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Work visas in Japan

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There are different types of visas for professional trips to Japan: work visa, investor visa and Working Holiday Visa (WHV).

There is a multitude of work visas available for foreigners who intend to live, study or work in Japan. Globally speaking, there are three main types of visas: visas which allow you to live in Japan, visas which allow you to live and work in Japan and visas you get by marriage.

  Important:

Before starting your work visa application, make sure you’ve received your certificate of eligibility. If you have a job offer from a Japanese employer, or if you are registered in a Japanese university or language institute, your host institution will have to ask the immigration bureau a certificate of eligibility for you. Upon acceptance by the Japanese immigration bureau, your host institution will send you the certificate back. Once you have received the certificate of eligibility, you will be in a position to apply for a visa at the Japanese embassy or consulate in your home country.  

Work visa

As mentioned above, if you apply for a work visa in Japan, you'll first have to get a valid job offer from a japanese employer beforehand. Your employer in Japan will then have to contact the immigration bureau and ask for a certificate of eligibility for you.

According to the consistency of your application (CV, diplomas, professional experience, commands of Japanese etc.), the certificate will be issued by the bureau of immigration in Japan. Note that a certificate of eligibility is not compulsory when applying for a work visa. However, getting the certificate makes the visa procedures faster, safer and easier.

Types of work visas:

« Investor / Business Manager » visa designed for people wishing to invest in Japan (import-export for instance) ; « Instructor » visa designed for people wishing to teach foreign languages in Japan; « Engineer » visa designed for engineers or skilled technicians; « Specialist in Humanities / International Services» visa designed for people specialized in economics, humanities, translation, public relation, international commerce etc.; « Intra-company Transferee » visa designed for expatriates working for foreign companies implanted in Japan and the « skilled labor » visa designed for skilled professionals in foreign craft industries (decoration, haute cuisine etc.).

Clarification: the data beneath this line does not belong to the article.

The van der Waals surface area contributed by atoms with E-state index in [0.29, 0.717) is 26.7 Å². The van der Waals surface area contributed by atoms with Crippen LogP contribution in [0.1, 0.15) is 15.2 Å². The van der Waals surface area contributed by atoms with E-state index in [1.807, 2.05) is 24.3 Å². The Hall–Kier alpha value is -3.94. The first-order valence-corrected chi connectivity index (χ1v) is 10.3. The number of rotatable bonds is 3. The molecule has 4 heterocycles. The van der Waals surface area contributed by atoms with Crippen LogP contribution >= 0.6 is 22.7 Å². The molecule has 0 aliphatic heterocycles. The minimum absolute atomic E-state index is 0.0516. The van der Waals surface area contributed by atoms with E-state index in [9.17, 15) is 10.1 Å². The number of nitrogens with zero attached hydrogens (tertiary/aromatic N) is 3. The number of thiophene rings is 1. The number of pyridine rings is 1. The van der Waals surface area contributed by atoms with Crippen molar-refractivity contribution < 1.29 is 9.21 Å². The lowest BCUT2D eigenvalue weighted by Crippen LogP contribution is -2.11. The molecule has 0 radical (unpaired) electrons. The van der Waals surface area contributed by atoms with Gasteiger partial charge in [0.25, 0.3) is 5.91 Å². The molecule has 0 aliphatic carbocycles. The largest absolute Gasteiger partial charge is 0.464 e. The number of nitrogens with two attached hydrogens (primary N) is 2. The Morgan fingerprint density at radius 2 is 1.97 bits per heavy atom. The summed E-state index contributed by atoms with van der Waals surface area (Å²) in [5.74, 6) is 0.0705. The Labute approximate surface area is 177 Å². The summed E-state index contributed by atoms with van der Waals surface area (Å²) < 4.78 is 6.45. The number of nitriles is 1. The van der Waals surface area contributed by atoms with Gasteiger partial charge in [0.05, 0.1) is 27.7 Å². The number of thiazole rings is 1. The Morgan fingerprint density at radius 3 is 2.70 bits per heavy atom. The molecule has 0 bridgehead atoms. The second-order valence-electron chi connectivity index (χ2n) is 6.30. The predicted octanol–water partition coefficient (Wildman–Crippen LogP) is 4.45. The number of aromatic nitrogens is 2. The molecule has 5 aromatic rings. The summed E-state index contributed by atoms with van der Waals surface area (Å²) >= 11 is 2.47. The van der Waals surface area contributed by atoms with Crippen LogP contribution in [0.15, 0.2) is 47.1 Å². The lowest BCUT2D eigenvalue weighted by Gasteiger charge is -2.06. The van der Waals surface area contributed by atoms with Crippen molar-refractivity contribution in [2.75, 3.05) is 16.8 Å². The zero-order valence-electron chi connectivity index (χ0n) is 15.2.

Other types of visas are available to diplomats, foreign officials, artists, religious missionaries, journalists, experts, healthcare providers, university lecturers etc.

Pre-requisites may vary according to the type of visa you are applying for (professional experience, education, skills in Japanese etc.) For more information about work visas in Japan, or to find out which visa you are eligible for, please check out the Japanese ministry of Foreign Affairs website.

Working holiday visa

The working holiday visa allows people aged between 18 to 30 coming from the United Kingdom, Canada, Australia, New Zealand, France, Germany and South Korea to live, study or work in Japan for a period up to one year. Working holiday visa requirements may vary according to your country of origin. For more information about the working holiday visa, contact the Japanese embassy or consulate in your home country.

  Good to know:

The working holiday visa is not renewable. It’s nonetheless possible to apply for another work visa while in Japan. Note that French and British nationals have to leave Japan before applying for another visa at the Japanese embassy or consulate in their home countries.

The working holiday visa is available to citizens coming from the above-mentioned countries only. Applicants must live in their home country when applying for the visa. Proofs of sufficient funds to maintain themselves in Japan during their stay are requested. For more information, contact the Japanese embassy or consulate in your home country. Fees apply for the visa.

Permanent residence visa

A permanent residence visa allows its holder to live and work in Japan on a regular basis without restrictions. If you have stayed at least 10 years in Japan, you are eligible for a permanent residence visa. If you are married to a Japanese national and have stayed at least one year together in Japan, you are eligible for a permanent residence visa. If you are married to a Japanese national and have lived at least 3 years abroad together, you’re also eligible for a permanent residence visa.

  Important:

If you're settled in Japan but have to leave the country even for a short time, you may need to apply for a « re-entry permit » at the Japanese immigration bureau. Indeed, if you leave Japan without having applied for a re-entry permit beforehand, the Japanese immigration bureau may invalidate your original work visa. As a result, you may not be able to come back to Japan unless you re-apply for a work visa. Check out if you hold a multi-entry visa or ask the immigration bureau if you need to apply for a re-entry permit before leaving Japan. Note that you can’t apply for a re-entry permit from abroad.

Once in Japan, you can take another visa if your situation changes. Ask the Japanese immigration bureau for more information.

  Useful links:

Japanese ministry of foreign affairs www.mofa.go.jp
Japan Association of Working Holiday Makers www.jawhm.or.jp

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